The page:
Local governments, including Bloomington, Normal, Champaign, Urbana, Savoy, Decatur, Champaign County, Piatt County and the Mahomet Aquifer Valley Water Authority have filed a complaint against the Clinton Landfill with the Illinois Pollution Control Board. (WJBC file photo)
By Stephanie Pawlowski
BLOOMINGTON - Nine Central Illinois communities have filed a complaint with the Illinois Pollution Control Board against the Clinton Landfill.
That list includes Bloomington, Normal, Champaign and Urbana. The complaint claimed that a chemical waste unit is being unlawfully operated by Clinton Landfill. The complaint also said the company didn't get the local approval from the DeWitt County Board as required by the EPA for a new pollution control facility.
The move is in relation to the permit to bury controversial PCB waste at the landfill. The landfill owners have Illinois Environmental Protection Agency approval but is awaiting a permit from the U.S. EPA. Normal City Manager Mark Peterson said the communities found irregularities in the operation.
"Ultimately all of the parties of the coalition are objecting to the landfill and will continue to object to it as being totally inappropriate given the location of the landfill cell over the Mahomet Aquifer," Peterson said.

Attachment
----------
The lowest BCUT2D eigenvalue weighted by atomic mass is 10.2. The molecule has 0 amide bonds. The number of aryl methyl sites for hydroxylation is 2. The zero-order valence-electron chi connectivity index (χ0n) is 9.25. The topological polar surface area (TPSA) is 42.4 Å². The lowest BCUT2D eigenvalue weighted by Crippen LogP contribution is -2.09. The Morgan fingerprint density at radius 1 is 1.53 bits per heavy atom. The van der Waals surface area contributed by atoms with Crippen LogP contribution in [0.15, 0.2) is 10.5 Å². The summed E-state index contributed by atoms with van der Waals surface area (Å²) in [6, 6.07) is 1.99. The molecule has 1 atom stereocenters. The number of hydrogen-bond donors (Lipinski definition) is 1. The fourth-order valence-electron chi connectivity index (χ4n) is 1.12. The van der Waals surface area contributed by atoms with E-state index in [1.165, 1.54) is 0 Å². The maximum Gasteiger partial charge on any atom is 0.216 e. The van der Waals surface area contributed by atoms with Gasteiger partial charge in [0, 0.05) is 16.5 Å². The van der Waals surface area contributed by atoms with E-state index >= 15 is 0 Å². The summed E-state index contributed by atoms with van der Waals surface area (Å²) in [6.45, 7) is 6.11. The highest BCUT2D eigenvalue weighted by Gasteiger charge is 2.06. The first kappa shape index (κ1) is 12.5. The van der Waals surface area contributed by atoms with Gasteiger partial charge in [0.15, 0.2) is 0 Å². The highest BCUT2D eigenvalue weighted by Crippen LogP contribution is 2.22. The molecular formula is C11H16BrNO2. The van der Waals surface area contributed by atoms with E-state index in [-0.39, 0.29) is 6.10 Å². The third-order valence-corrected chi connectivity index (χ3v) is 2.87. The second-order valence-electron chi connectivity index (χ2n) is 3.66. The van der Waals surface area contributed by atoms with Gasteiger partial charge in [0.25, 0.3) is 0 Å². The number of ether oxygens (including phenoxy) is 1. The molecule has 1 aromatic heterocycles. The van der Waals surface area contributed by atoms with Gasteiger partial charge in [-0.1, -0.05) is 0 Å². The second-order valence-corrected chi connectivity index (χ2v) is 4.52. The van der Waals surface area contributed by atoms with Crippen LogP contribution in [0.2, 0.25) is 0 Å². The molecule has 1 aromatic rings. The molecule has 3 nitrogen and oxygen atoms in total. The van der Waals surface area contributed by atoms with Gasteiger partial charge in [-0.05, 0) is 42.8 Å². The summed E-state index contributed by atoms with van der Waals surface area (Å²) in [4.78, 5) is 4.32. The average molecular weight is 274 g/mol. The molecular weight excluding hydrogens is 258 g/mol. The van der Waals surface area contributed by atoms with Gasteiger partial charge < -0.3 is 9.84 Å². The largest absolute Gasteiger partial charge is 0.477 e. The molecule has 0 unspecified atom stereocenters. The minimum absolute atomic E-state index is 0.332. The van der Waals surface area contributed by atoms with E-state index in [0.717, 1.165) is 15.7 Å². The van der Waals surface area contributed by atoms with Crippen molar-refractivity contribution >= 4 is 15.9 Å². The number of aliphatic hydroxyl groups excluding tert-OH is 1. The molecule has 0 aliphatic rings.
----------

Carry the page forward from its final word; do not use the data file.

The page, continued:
The local governments are concerned because the waste would sit over the Mahomet Aquifer, a water source for the communities which could leak in, contaminating the source. The irregularities were actually found by the citizen group Clinton WATCH.
"They're very aggressive and they've been very vigilant, if you will, in monitoring the activities of the landfill operator and monitoring the approval process, and I think they were initially the one that raised this particular concern," Peterson said.
In 1979 the U.S. EPA banned the manufacture of PCBs because of their harmful effects on the environment. Burying the waste would be at concentrations regulated by the Federal Toxic Substances Control Act.
The group is asking to go back through the approval process and Peterson said the communities will be an objector
"We're doing everything we can to stop this chemical waste facility from being operated," Peterson said.
On Monday, the Normal Town Council heard an update on the application to designate the aquifer as a sole water supply with the goal of getting it a protected status. The move wouldn't stop the landfill owners from getting a permit but does help the communities with their argument.
A message left with landfill operations hasn't been returned.
Stephanie Pawlowski can be reached at Stephanie.Pawlowski@Cumulus.com.